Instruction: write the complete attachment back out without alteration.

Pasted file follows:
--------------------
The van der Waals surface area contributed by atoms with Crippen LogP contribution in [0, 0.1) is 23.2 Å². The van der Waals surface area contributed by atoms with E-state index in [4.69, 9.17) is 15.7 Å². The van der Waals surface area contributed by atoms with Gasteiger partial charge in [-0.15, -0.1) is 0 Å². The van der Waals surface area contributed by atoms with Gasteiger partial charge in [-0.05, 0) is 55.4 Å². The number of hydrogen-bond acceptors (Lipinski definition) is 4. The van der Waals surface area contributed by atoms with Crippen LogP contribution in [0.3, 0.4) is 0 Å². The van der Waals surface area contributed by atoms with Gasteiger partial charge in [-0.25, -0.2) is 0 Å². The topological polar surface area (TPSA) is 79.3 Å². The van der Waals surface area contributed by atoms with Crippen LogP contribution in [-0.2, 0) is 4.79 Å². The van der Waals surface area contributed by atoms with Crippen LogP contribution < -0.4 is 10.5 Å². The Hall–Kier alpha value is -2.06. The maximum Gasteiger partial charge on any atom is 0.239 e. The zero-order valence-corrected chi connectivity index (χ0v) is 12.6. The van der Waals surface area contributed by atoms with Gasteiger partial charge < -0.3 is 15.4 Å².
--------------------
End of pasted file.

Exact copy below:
The van der Waals surface area contributed by atoms with Crippen LogP contribution in [0, 0.1) is 23.2 Å². The van der Waals surface area contributed by atoms with E-state index in [4.69, 9.17) is 15.7 Å². The van der Waals surface area contributed by atoms with Gasteiger partial charge in [-0.15, -0.1) is 0 Å². The van der Waals surface area contributed by atoms with Gasteiger partial charge in [-0.05, 0) is 55.4 Å². The number of hydrogen-bond acceptors (Lipinski definition) is 4. The van der Waals surface area contributed by atoms with Crippen LogP contribution in [0.3, 0.4) is 0 Å². The van der Waals surface area contributed by atoms with Gasteiger partial charge in [-0.25, -0.2) is 0 Å². The topological polar surface area (TPSA) is 79.3 Å². The van der Waals surface area contributed by atoms with Crippen LogP contribution in [-0.2, 0) is 4.79 Å². The van der Waals surface area contributed by atoms with Crippen LogP contribution < -0.4 is 10.5 Å². The Hall–Kier alpha value is -2.06. The maximum Gasteiger partial charge on any atom is 0.239 e. The zero-order valence-corrected chi connectivity index (χ0v) is 12.6. The van der Waals surface area contributed by atoms with Gasteiger partial charge < -0.3 is 15.4 Å².